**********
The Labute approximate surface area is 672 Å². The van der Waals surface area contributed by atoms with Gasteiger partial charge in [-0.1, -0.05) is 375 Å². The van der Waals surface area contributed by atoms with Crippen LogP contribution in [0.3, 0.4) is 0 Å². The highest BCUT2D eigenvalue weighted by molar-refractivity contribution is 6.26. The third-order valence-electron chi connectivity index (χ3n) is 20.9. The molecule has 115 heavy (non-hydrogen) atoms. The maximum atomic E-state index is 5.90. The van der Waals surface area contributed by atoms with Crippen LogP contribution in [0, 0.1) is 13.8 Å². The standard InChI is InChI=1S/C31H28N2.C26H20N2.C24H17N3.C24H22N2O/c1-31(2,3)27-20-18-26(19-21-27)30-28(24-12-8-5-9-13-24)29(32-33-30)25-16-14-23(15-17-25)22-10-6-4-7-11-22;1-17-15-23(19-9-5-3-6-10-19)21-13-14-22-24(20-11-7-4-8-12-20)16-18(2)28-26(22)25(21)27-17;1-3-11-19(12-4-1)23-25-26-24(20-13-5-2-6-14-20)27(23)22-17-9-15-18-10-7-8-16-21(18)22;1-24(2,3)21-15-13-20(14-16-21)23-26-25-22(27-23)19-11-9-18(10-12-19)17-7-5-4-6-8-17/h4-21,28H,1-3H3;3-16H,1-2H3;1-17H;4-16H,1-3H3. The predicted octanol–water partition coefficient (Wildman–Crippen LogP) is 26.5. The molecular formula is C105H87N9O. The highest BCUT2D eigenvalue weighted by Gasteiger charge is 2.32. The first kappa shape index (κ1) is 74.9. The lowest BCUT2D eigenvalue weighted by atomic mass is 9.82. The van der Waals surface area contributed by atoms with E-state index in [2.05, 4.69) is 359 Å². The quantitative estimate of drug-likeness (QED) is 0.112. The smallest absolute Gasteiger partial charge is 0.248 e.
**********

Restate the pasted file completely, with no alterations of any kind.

The Labute approximate surface area is 672 Å². The van der Waals surface area contributed by atoms with Gasteiger partial charge in [-0.1, -0.05) is 375 Å². The van der Waals surface area contributed by atoms with Crippen LogP contribution in [0.3, 0.4) is 0 Å². The highest BCUT2D eigenvalue weighted by molar-refractivity contribution is 6.26. The third-order valence-electron chi connectivity index (χ3n) is 20.9. The molecule has 115 heavy (non-hydrogen) atoms. The maximum atomic E-state index is 5.90. The van der Waals surface area contributed by atoms with Crippen LogP contribution in [0, 0.1) is 13.8 Å². The standard InChI is InChI=1S/C31H28N2.C26H20N2.C24H17N3.C24H22N2O/c1-31(2,3)27-20-18-26(19-21-27)30-28(24-12-8-5-9-13-24)29(32-33-30)25-16-14-23(15-17-25)22-10-6-4-7-11-22;1-17-15-23(19-9-5-3-6-10-19)21-13-14-22-24(20-11-7-4-8-12-20)16-18(2)28-26(22)25(21)27-17;1-3-11-19(12-4-1)23-25-26-24(20-13-5-2-6-14-20)27(23)22-17-9-15-18-10-7-8-16-21(18)22;1-24(2,3)21-15-13-20(14-16-21)23-26-25-22(27-23)19-11-9-18(10-12-19)17-7-5-4-6-8-17/h4-21,28H,1-3H3;3-16H,1-2H3;1-17H;4-16H,1-3H3. The predicted octanol–water partition coefficient (Wildman–Crippen LogP) is 26.5. The molecular formula is C105H87N9O. The highest BCUT2D eigenvalue weighted by Gasteiger charge is 2.32. The first kappa shape index (κ1) is 74.9. The lowest BCUT2D eigenvalue weighted by atomic mass is 9.82. The van der Waals surface area contributed by atoms with E-state index in [2.05, 4.69) is 359 Å². The quantitative estimate of drug-likeness (QED) is 0.112. The smallest absolute Gasteiger partial charge is 0.248 e.